Monday, April 11, 2011

Stopping the moment

Preparing for my trip on Wednesday, selecting some books for the journey, I came across a creased, beige folder stuck behind a bunch of dictionaries, of copies of letters I had had someone translate years ago from Russian for me. They were from F., a metal worker/dissident/political prisoner adopted by Amnesty International, who had been sent to live in exile in Kazakhstan.  I sent him a postcard once, and he responded.

From my post office went little packages of books [Thank you, Schoenhof's, for stocking Chekhov, Platonov, Tsvetaeva in Russian!], and socks, cigarettes, a magnifying glass, a hat, my nature photos, I've lost track.  From his side came letters and poems, animated discussions about grammar and fiction and life on the steppes.  I bartered with one of my then freelance clients:  I would type and edit his short stories if he would translate F's letters for me into English, as well as my responses in reply, in Russian, which I then copied out by hand.  It was the only way we could communicate, F. not knowing English, nor I, Russian.

From village of Krasny Yar, 1985:

"... among dark nights and the gray banality of days.   What we all should learn to do is to see.  I should correct myself: not everybody can do that; otherwise the world would have been populated by composers, artists and poets."

 "During the 2 months since I started living in this region of indefinite steppes, I had no desire either to speak or to write, as everything around has died.  But one shouldn't forget this joke: When you're in shit, don't sing.  I wish I could sing more, but the joke wouldn't permit me to do it."

"There is sun outside my window. And I want to sing and talk, but there is nobody to talk to. You wouldn't talk with bulls. But I see them, not during the day, I see them mainly during the night. When there is artificial light. And besides, they are quite stupid. I talk to them. And they listen. Their eyes are smart, and they want to lick your face. But they have tongues which are different from dogs' tongues--like sandpaper. So that's it. And if you are not careful, they will start chewing anything they can get--a jacket or a piece of trouser. Recently they ate my glove."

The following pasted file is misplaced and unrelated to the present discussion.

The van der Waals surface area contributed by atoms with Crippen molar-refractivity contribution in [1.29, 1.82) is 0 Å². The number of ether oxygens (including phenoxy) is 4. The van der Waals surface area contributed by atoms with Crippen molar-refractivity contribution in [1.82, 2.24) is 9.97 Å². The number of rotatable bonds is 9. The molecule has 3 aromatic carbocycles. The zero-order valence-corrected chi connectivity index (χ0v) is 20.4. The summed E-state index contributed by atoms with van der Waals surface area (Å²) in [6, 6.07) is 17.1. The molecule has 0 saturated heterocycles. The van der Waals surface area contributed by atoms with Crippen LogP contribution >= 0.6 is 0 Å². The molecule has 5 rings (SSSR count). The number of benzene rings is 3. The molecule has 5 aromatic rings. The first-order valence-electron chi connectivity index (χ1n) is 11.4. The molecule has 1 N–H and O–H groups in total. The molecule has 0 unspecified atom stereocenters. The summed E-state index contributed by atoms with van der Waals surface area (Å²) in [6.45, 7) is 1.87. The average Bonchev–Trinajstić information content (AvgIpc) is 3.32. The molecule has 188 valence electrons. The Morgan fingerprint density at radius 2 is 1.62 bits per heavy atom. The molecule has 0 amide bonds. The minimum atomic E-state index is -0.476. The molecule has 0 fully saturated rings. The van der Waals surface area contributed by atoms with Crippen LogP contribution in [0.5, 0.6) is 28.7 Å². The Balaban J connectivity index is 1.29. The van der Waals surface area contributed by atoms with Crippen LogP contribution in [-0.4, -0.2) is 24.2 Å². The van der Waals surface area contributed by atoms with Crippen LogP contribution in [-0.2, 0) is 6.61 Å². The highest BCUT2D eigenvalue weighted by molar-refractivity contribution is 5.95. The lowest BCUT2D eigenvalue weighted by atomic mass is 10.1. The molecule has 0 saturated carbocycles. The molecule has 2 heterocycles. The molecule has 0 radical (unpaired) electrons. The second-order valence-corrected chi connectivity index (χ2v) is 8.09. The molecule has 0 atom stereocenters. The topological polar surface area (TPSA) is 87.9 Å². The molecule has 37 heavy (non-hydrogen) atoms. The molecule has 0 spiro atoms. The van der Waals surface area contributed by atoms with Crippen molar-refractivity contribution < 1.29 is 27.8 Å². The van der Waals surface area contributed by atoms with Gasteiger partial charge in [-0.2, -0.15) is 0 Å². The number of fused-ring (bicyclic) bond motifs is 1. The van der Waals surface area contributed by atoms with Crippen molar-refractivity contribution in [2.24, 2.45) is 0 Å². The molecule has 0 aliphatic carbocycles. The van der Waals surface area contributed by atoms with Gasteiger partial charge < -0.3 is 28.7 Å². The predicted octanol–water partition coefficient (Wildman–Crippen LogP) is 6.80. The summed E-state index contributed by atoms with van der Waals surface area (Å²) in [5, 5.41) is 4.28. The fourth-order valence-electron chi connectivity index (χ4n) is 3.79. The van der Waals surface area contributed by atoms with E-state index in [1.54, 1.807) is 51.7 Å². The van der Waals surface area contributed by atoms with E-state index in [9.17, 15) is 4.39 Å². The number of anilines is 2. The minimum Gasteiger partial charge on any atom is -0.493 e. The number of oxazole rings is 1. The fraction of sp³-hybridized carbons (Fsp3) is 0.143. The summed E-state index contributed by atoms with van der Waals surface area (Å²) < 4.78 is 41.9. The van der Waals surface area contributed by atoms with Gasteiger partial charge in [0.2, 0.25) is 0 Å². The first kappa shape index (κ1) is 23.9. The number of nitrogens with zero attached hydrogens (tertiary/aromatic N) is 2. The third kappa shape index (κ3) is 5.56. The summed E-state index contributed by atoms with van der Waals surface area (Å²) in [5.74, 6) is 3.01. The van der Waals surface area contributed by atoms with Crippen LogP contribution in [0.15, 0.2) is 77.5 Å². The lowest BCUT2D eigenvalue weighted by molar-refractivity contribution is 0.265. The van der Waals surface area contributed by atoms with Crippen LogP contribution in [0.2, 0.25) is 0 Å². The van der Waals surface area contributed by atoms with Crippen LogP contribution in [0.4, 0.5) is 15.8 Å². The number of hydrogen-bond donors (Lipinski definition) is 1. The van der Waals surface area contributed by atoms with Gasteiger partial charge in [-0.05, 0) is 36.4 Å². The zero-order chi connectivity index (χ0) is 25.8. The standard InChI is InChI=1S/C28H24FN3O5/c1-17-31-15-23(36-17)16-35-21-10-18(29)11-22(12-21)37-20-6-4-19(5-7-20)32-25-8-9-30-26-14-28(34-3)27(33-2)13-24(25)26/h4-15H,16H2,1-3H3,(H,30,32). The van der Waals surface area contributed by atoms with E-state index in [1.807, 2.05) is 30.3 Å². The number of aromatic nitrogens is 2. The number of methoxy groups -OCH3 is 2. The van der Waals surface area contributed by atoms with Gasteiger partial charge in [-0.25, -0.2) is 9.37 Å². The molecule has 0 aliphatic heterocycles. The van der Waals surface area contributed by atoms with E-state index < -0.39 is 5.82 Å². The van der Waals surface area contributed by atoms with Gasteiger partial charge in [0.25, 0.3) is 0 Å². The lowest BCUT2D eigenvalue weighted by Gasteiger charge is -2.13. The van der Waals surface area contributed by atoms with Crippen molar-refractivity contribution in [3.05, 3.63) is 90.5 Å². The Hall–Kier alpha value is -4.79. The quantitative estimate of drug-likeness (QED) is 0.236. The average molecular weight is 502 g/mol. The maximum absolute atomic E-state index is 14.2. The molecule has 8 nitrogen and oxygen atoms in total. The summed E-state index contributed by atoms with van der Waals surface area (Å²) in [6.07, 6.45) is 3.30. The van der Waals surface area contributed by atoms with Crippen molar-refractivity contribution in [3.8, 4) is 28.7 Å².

"Rereading great poems. You probably don't know this poet. About 13 years ago I discovered him. Nicolai Rubtsov. But this is a long story. Some other time..."

"I am one of the people who are called owls, and you are a Жаворонок (zhavoronok) [lark], so in this regard I am kind of lucky because I work the night shift from 7 pm to 7 am watching young bulls which are later used for meat.  Since I was born and bred in the big city, up to now I saw these animals only in pictures. At first I was kind of afraid of them, and I have about 500.  Now I got accustomed to it and even saw some interesting things about them. I can write stories about them.  They are very curious, more curious than cats. And really absent-minded.  They love attention but they are shy and timid, and if you stretch your arm toward them, they will jump away from you."

"This work is rather satisfactory for me, although sometimes it's annoying. Not so much because of the four-legged creatures, but because of the two-legged ones. They think that the hay which is the property of the village is very good for their own personal cows and horses...."

"Quite often people walk down the same road and they are not surprised, they don't see beauty in the mundane. But then an artist comes along the same road, and "Ah!" -- and rushes to his canvas. And people look at his creation and ask themselves, "I saw it myself, and never paid attention to it. It seemed to be mundane to me, but it is really beautiful."  And after that, when this viewer goes along the same road again, he will also start seeing the beauty in a modest flower, which grows up among rocks, and the softness of colors and elegant beauty of a separate leaf of a tree which is burning with autumn's fire..."

"...I walk home from my work, it is pitch dark ... through fairytale-like woods of poplar trees which look like bluish-silvery columns of light, or among rising, not water, but light frozen in the starry black infinity of the sky.  My language is unable to describe the beauty of this image."

"I wanted very much to borrow the words of Faust, 'Stop, moment--you are wonderful.'


It was that last entry ... that made me stop what I was doing, sit down, and re-read some of the letters.  So many years ago but ... like yesterday.

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